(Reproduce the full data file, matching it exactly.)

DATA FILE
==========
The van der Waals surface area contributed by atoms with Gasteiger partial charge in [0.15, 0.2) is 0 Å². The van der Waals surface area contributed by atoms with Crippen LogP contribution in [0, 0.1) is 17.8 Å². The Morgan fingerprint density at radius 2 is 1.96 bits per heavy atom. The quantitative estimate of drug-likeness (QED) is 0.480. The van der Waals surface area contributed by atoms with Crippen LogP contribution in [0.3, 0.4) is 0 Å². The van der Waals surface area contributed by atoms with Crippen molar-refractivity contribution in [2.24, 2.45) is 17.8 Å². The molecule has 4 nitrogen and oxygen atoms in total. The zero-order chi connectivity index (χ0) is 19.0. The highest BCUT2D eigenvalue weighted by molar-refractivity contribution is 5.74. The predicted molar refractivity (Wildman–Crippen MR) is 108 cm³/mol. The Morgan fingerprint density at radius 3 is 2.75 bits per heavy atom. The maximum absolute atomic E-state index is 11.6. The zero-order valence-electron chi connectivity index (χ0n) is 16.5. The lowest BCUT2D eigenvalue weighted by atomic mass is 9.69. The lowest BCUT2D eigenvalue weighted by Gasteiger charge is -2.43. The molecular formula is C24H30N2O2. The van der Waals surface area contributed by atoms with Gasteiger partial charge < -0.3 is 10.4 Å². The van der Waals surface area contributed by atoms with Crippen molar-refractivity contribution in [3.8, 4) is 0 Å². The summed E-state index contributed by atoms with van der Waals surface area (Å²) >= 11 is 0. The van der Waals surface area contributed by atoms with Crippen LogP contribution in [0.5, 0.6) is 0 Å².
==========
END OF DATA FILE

The van der Waals surface area contributed by atoms with Gasteiger partial charge in [0.15, 0.2) is 0 Å². The van der Waals surface area contributed by atoms with Crippen LogP contribution in [0, 0.1) is 17.8 Å². The Morgan fingerprint density at radius 2 is 1.96 bits per heavy atom. The quantitative estimate of drug-likeness (QED) is 0.480. The van der Waals surface area contributed by atoms with Crippen LogP contribution in [0.3, 0.4) is 0 Å². The van der Waals surface area contributed by atoms with Crippen molar-refractivity contribution in [2.24, 2.45) is 17.8 Å². The molecule has 4 nitrogen and oxygen atoms in total. The zero-order chi connectivity index (χ0) is 19.0. The highest BCUT2D eigenvalue weighted by molar-refractivity contribution is 5.74. The predicted molar refractivity (Wildman–Crippen MR) is 108 cm³/mol. The Morgan fingerprint density at radius 3 is 2.75 bits per heavy atom. The maximum absolute atomic E-state index is 11.6. The zero-order valence-electron chi connectivity index (χ0n) is 16.5. The lowest BCUT2D eigenvalue weighted by atomic mass is 9.69. The lowest BCUT2D eigenvalue weighted by Gasteiger charge is -2.43. The molecular formula is C24H30N2O2. The van der Waals surface area contributed by atoms with Gasteiger partial charge < -0.3 is 10.4 Å². The van der Waals surface area contributed by atoms with Crippen molar-refractivity contribution in [3.8, 4) is 0 Å². The summed E-state index contributed by atoms with van der Waals surface area (Å²) >= 11 is 0. The van der Waals surface area contributed by atoms with Crippen LogP contribution in [0.5, 0.6) is 0 Å².